BY ALLISON LEVITSKY
Daily Post Staff Writer
The Palo Alto man who a woman berated at Starbucks over his Make America Great Again cap said yesterday (April 5) that he doesn’t think she should have lost her job — or suffered death threats and other online attacks — over the assault.
“I don’t believe in death threats or anything like that… I’m against, generally, intimidation and threats,” Victor, 74, told the Post. “I don’t think anybody should lose their job over something like that. You’ve got to make a living.”
The firing and threats weren’t the only life-changing consequences this week for Rebecca Parker Mankey, who also quit the Bayshore Progressive Democrats, a club where she served as co-chair.
Mankey hasn’t returned the Post’s requests for comment.
It all started when Mankey, 46, of Palo Alto, posted on Facebook that she had yelled at Victor about hating “brown people” when she walked in to the California Starbucks on Monday (April 1) and noticed his hat.
Victor is an observant Jew and wears his MAGA cap over a yarmulke.
“He will never forget me and will think seriously about wearing that hat in my town ever again. If you see him in this hat, please confront him,” Mankey wrote on Facebook. “He wouldn’t call the police, so I called him a wimp. He got his stuff together to leave. I followed him to the register while he complained about me.”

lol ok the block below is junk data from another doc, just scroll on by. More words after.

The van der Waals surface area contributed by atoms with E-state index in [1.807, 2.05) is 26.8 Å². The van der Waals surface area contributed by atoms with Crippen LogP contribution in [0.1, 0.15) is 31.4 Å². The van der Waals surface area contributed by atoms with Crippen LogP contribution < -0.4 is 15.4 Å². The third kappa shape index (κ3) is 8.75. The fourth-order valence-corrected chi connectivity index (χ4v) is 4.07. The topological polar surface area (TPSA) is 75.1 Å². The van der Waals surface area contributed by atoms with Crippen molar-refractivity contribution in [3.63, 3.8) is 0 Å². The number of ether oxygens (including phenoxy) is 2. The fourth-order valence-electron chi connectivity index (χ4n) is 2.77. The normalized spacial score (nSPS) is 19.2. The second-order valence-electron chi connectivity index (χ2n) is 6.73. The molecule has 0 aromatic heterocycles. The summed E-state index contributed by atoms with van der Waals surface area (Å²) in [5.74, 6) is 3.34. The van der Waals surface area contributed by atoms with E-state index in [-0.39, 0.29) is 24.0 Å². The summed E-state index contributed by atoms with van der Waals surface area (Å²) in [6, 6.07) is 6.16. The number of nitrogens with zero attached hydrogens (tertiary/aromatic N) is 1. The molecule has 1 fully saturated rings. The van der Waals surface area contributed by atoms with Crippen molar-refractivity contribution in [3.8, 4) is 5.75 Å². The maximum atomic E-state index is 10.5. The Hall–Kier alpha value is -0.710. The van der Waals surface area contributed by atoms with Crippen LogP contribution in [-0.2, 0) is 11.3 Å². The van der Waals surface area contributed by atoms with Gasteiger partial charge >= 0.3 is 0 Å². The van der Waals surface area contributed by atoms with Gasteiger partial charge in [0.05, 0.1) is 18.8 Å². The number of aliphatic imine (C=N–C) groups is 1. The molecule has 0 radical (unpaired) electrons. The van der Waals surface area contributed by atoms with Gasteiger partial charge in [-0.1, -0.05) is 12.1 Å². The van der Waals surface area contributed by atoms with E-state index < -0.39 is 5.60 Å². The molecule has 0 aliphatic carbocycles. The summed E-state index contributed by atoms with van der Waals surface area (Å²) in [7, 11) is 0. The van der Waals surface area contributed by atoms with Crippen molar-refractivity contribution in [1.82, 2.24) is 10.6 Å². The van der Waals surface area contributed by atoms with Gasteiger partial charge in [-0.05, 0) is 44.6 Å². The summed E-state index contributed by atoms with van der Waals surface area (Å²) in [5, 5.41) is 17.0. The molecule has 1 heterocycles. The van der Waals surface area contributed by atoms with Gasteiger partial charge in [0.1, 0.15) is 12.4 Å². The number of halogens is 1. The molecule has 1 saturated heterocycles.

Mankey also wrote that she wanted to find out Victor’s name, his wife’s name, where he lives and where his kids go to school, seeming to imply an intent to “dox” or publish his contact information with malicious intent.
On Tuesday (April 2) morning, Trump supporters on Twitter shared the post widely, spurring hundreds of vitriolic online attacks against Mankey and a flood of angry calls to Gryphon Stringed Instruments, where she worked as an accountant and office manager.
Mankey was fired from Gryphon Strings on Tuesday (April 2) and on Wednesday (April 3) quit the Bayshore Progressive Democrats.
“Bayshore Progressive Democrats seeks a world that works for everyone, where all humans have a chance to realize their full potential and to live lives of dignity,” the progressive group posted on Facebook early Thursday morning. “Harassment and abuse are inconsistent with these values, and we reject the use of such tactics in civil society.”
The group had previously denounced the attacks on Mankey, stating on Tuesday night that she and her family had been doxxed, and received several death threats and other threats of injury and harm.
“Parker felt strongly that she wanted to use her privilege as a white woman to stand up for those who are living in fear because of the hateful atmosphere fostered by Trump,” the group wrote. “Unfortunately the manner in which she chose to stand up against a slogan that stands for racism led to an even stronger hateful response that has endangered her and her family.”
Trump supporters on Twitter have called Mankey a “walking shred of human debris,” a “fascist tyrant” and a “toilet brush,” among other attacks.